Richard arranged a meeting with a number of residents to discuss the best coordinated approach for them to take. As a first step, he advised on the various aspects of the application and provided advice on points residents might wish to address in representation For example residents were not convinced that the applicant had advertised the application correctly as there was no ‘blue notice’ on display at the premises. They were advised them to inform the licensing authority, who performed a check and agreed. The consultation period for the application was therefore reset.
Richard drafted representations for residents, and they completed them as they saw fit, giving their views on the different elements of the application and conditions. The main elements of concern were: commencement and terminal hours; restricted use of outside space; type of licensable activity; noise emanation; and servicing (deliveries/collections/refuse disposal). Residents requested an earlier terminal hour and later commencement time; no tables and chairs outside; amended times for servicing; safeguards relating to noise emanation, and to private events; no takeaway/delivery service; and ‘restaurant’ conditions throughout the premises.
Once representations had been submitted, Richard advised on further queries as necessary. The applicant’s solicitors made some amendments to the application following discussions with the police and Environmental Health. The proposed terminal hour was reduced, and live and recorded music was withdrawn.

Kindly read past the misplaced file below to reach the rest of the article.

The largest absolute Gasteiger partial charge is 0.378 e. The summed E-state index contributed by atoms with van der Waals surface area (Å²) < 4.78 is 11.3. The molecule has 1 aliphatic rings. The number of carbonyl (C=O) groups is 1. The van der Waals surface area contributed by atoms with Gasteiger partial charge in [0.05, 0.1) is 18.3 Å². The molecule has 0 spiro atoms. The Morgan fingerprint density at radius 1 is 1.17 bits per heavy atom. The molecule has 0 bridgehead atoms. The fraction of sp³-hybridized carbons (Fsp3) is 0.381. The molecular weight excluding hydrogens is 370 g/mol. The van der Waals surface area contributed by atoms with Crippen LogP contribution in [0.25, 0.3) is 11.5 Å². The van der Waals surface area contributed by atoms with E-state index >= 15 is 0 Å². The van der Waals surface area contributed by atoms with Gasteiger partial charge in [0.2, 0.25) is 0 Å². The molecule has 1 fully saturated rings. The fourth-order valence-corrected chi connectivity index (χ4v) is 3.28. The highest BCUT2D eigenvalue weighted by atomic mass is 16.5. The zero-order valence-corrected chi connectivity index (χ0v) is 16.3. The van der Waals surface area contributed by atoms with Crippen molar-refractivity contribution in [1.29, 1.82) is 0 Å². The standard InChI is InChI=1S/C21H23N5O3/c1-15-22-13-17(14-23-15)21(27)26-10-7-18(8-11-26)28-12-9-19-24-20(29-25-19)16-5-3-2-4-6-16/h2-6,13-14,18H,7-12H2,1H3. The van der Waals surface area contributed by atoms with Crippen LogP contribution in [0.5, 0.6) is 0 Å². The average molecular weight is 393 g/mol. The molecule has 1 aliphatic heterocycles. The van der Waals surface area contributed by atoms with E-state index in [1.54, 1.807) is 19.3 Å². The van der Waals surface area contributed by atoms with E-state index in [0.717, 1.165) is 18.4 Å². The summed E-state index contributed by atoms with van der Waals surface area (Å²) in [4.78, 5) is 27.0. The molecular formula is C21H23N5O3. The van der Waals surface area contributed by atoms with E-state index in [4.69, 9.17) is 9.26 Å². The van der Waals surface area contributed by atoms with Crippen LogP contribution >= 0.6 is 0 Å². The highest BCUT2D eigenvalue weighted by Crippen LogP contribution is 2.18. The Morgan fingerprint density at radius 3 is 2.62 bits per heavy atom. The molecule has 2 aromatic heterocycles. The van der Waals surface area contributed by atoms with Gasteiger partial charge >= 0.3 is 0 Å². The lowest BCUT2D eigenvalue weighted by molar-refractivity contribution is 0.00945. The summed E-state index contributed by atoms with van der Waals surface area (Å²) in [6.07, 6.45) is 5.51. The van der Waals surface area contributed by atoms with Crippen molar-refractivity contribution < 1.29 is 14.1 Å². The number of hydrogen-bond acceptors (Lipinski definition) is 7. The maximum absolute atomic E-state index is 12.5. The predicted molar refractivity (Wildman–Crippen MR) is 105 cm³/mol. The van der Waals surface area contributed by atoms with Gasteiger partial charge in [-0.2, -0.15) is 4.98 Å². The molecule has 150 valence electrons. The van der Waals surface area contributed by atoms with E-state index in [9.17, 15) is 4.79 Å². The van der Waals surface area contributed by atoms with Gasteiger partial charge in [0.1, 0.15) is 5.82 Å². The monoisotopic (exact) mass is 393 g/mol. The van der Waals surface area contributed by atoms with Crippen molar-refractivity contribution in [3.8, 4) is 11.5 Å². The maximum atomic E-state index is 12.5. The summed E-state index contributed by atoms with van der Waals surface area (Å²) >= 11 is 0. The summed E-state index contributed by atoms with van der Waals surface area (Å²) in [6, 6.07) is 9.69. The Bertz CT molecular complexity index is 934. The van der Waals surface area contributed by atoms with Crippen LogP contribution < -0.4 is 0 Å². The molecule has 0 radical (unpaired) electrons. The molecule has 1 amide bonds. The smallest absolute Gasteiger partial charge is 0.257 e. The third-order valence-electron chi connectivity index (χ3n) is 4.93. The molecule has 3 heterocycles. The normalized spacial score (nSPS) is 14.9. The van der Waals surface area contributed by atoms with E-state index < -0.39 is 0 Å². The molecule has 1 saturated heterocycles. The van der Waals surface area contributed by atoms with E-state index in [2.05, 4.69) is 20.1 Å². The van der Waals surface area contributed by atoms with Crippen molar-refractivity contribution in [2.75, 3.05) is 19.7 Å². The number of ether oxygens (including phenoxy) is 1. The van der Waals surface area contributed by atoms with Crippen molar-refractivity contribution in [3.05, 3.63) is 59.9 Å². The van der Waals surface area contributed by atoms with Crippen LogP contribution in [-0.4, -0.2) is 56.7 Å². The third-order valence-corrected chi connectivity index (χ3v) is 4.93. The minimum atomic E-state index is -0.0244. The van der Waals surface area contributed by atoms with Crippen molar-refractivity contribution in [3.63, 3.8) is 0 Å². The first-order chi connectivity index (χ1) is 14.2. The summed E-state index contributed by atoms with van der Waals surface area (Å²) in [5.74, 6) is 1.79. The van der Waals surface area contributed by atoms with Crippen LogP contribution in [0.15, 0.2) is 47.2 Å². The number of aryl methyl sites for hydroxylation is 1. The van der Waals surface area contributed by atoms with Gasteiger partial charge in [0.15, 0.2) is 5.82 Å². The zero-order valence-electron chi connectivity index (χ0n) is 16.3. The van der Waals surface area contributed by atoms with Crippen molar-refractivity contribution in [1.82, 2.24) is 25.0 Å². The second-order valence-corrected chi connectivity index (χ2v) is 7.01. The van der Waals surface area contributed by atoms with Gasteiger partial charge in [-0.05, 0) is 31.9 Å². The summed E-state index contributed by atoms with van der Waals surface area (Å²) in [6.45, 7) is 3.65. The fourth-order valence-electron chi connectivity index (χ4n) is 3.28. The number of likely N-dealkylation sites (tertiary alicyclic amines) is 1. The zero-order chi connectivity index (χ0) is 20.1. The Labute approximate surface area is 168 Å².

Richard explains the process: “I met residents again prior to the hearing to finalise the best approach.When the hearing took place, we spoke with the applicant’s representatives prior to the hearing to confirm which issues were in dispute. We formally represented 18 residents, a leasehold management company and an amenity society. The applicant was represented by Counsel.
“The hearing was lengthy. A number of residents were present, from different residential blocks. We spoke to residents prior to the hearing, confirming the position on behalf of those I was directly representing, and confirming that it met with universal approval. We presented the residents’ case to the Licensing Sub-Committee and took them through the issues in dispute and our proposals. There was a great deal of discussion between the parties.”
Conditions amended and hours reduced
The application was granted, but with amended conditions and the sale of alcohol was reduced to below ‘core hours’. The Sub-Committee also required the applicant to submit a revised licence plan.
“Residents were very happy with the outcome,” comments Richard who also points out:”This was a good example of how the project can advise, assist and represent a large number of residents who require/request differing levels of service. In this case, the service provided ranged from simple provision of information for some residents to complex and detailed advice, drafting submissions, meetings with various parties, and representation at the hearing for others.
“We were able to ‘prep’ all the residents who attended the hearing, whether or not we were actually representing them, and provide clarifications and assistance.
“We look forward to providing a tailored, timely, specialist, practical and pragmatic advice service in the forthcoming year ahead. For further information read the annual report and visit the dedicated Website: www.licensingadvice.org.uk